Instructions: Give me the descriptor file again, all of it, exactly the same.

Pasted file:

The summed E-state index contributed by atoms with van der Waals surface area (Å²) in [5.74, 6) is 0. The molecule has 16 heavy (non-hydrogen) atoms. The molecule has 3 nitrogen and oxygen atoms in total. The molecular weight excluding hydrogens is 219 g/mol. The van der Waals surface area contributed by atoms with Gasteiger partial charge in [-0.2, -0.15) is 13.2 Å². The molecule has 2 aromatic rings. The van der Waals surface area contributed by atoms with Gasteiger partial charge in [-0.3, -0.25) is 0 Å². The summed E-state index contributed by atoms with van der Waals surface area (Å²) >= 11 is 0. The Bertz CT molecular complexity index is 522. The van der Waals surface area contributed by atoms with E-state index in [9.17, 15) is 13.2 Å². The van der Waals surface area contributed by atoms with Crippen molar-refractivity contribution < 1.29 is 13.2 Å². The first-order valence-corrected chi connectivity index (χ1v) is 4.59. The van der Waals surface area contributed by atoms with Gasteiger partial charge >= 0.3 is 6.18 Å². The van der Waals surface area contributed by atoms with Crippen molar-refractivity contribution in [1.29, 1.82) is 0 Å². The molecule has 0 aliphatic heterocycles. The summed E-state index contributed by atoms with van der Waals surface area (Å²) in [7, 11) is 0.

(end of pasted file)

The summed E-state index contributed by atoms with van der Waals surface area (Å²) in [5.74, 6) is 0. The molecule has 16 heavy (non-hydrogen) atoms. The molecule has 3 nitrogen and oxygen atoms in total. The molecular weight excluding hydrogens is 219 g/mol. The van der Waals surface area contributed by atoms with Gasteiger partial charge in [-0.2, -0.15) is 13.2 Å². The molecule has 2 aromatic rings. The van der Waals surface area contributed by atoms with Gasteiger partial charge in [-0.3, -0.25) is 0 Å². The summed E-state index contributed by atoms with van der Waals surface area (Å²) >= 11 is 0. The Bertz CT molecular complexity index is 522. The van der Waals surface area contributed by atoms with E-state index in [9.17, 15) is 13.2 Å². The van der Waals surface area contributed by atoms with Crippen molar-refractivity contribution < 1.29 is 13.2 Å². The first-order valence-corrected chi connectivity index (χ1v) is 4.59. The van der Waals surface area contributed by atoms with Gasteiger partial charge >= 0.3 is 6.18 Å². The van der Waals surface area contributed by atoms with Crippen molar-refractivity contribution in [1.29, 1.82) is 0 Å². The molecule has 0 aliphatic heterocycles. The summed E-state index contributed by atoms with van der Waals surface area (Å²) in [7, 11) is 0.